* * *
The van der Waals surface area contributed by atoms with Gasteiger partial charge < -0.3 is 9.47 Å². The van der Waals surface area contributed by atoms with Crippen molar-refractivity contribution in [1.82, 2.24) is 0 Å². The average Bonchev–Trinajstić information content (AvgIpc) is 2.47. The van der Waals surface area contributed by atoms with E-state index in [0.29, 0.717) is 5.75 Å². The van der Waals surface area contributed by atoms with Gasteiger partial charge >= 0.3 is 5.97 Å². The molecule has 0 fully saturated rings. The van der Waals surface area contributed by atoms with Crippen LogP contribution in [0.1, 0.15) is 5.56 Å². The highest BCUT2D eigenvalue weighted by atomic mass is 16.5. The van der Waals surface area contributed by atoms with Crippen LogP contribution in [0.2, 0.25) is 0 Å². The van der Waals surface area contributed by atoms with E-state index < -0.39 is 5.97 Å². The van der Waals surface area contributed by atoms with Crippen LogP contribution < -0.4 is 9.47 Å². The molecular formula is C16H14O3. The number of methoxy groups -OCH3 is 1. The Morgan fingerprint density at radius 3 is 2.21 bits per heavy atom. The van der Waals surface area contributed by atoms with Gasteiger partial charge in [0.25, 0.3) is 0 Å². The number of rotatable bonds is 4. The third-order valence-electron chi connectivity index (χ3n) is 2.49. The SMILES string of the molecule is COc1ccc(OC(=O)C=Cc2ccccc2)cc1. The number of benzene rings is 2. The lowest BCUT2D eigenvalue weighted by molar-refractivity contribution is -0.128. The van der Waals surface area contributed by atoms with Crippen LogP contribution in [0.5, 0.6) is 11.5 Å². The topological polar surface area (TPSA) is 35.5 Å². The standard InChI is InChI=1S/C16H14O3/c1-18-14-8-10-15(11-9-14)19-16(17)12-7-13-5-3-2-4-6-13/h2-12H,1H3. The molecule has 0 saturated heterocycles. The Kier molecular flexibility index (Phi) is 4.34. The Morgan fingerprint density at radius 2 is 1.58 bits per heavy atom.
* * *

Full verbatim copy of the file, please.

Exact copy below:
The van der Waals surface area contributed by atoms with Gasteiger partial charge < -0.3 is 9.47 Å². The van der Waals surface area contributed by atoms with Crippen molar-refractivity contribution in [1.82, 2.24) is 0 Å². The average Bonchev–Trinajstić information content (AvgIpc) is 2.47. The van der Waals surface area contributed by atoms with E-state index in [0.29, 0.717) is 5.75 Å². The van der Waals surface area contributed by atoms with Gasteiger partial charge >= 0.3 is 5.97 Å². The molecule has 0 fully saturated rings. The van der Waals surface area contributed by atoms with Crippen LogP contribution in [0.1, 0.15) is 5.56 Å². The highest BCUT2D eigenvalue weighted by atomic mass is 16.5. The van der Waals surface area contributed by atoms with Crippen LogP contribution in [0.2, 0.25) is 0 Å². The van der Waals surface area contributed by atoms with E-state index < -0.39 is 5.97 Å². The van der Waals surface area contributed by atoms with Crippen LogP contribution < -0.4 is 9.47 Å². The molecular formula is C16H14O3. The number of methoxy groups -OCH3 is 1. The Morgan fingerprint density at radius 3 is 2.21 bits per heavy atom. The van der Waals surface area contributed by atoms with Gasteiger partial charge in [0.25, 0.3) is 0 Å². The number of rotatable bonds is 4. The third-order valence-electron chi connectivity index (χ3n) is 2.49. The SMILES string of the molecule is COc1ccc(OC(=O)C=Cc2ccccc2)cc1. The number of benzene rings is 2. The lowest BCUT2D eigenvalue weighted by molar-refractivity contribution is -0.128. The van der Waals surface area contributed by atoms with Crippen LogP contribution in [0.5, 0.6) is 11.5 Å². The topological polar surface area (TPSA) is 35.5 Å². The standard InChI is InChI=1S/C16H14O3/c1-18-14-8-10-15(11-9-14)19-16(17)12-7-13-5-3-2-4-6-13/h2-12H,1H3. The molecule has 0 saturated heterocycles. The Kier molecular flexibility index (Phi) is 4.34. The Morgan fingerprint density at radius 2 is 1.58 bits per heavy atom.